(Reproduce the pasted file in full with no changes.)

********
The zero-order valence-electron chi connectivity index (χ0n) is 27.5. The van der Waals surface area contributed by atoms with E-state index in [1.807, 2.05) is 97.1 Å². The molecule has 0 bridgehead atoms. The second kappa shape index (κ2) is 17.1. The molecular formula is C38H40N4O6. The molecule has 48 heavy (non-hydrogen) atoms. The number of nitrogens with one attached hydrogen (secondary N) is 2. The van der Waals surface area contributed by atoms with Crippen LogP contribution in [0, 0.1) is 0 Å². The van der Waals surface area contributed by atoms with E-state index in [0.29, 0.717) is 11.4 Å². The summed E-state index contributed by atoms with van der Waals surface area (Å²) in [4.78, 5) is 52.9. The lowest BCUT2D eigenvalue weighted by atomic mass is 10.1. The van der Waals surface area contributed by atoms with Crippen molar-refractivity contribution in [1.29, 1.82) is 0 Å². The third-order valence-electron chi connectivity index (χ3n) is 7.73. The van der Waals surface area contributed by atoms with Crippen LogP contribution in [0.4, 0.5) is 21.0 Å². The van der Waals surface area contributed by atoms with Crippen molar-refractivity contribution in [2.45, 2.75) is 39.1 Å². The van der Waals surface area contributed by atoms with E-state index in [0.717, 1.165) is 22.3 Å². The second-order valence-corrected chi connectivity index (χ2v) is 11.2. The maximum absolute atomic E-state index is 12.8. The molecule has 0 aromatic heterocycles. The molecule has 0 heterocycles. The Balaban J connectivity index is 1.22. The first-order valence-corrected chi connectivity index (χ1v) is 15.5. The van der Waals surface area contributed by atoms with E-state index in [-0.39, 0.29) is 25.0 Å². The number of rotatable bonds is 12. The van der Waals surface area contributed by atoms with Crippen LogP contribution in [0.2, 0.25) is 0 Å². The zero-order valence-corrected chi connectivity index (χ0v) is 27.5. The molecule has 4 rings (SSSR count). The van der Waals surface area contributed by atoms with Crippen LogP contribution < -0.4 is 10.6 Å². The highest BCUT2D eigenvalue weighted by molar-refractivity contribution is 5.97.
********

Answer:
The zero-order valence-electron chi connectivity index (χ0n) is 27.5. The van der Waals surface area contributed by atoms with E-state index in [1.807, 2.05) is 97.1 Å². The molecule has 0 bridgehead atoms. The second kappa shape index (κ2) is 17.1. The molecular formula is C38H40N4O6. The molecule has 48 heavy (non-hydrogen) atoms. The number of nitrogens with one attached hydrogen (secondary N) is 2. The van der Waals surface area contributed by atoms with Crippen LogP contribution in [0, 0.1) is 0 Å². The van der Waals surface area contributed by atoms with E-state index in [0.29, 0.717) is 11.4 Å². The summed E-state index contributed by atoms with van der Waals surface area (Å²) in [4.78, 5) is 52.9. The lowest BCUT2D eigenvalue weighted by atomic mass is 10.1. The van der Waals surface area contributed by atoms with Crippen molar-refractivity contribution in [1.29, 1.82) is 0 Å². The third-order valence-electron chi connectivity index (χ3n) is 7.73. The van der Waals surface area contributed by atoms with Crippen LogP contribution in [0.4, 0.5) is 21.0 Å². The van der Waals surface area contributed by atoms with Crippen molar-refractivity contribution in [2.45, 2.75) is 39.1 Å². The van der Waals surface area contributed by atoms with E-state index in [0.717, 1.165) is 22.3 Å². The second-order valence-corrected chi connectivity index (χ2v) is 11.2. The maximum absolute atomic E-state index is 12.8. The molecule has 0 aromatic heterocycles. The molecule has 0 heterocycles. The Balaban J connectivity index is 1.22. The first-order valence-corrected chi connectivity index (χ1v) is 15.5. The van der Waals surface area contributed by atoms with E-state index in [-0.39, 0.29) is 25.0 Å². The number of rotatable bonds is 12. The van der Waals surface area contributed by atoms with Crippen LogP contribution in [0.2, 0.25) is 0 Å². The zero-order valence-corrected chi connectivity index (χ0v) is 27.5. The molecule has 4 rings (SSSR count). The van der Waals surface area contributed by atoms with Crippen LogP contribution < -0.4 is 10.6 Å². The highest BCUT2D eigenvalue weighted by molar-refractivity contribution is 5.97.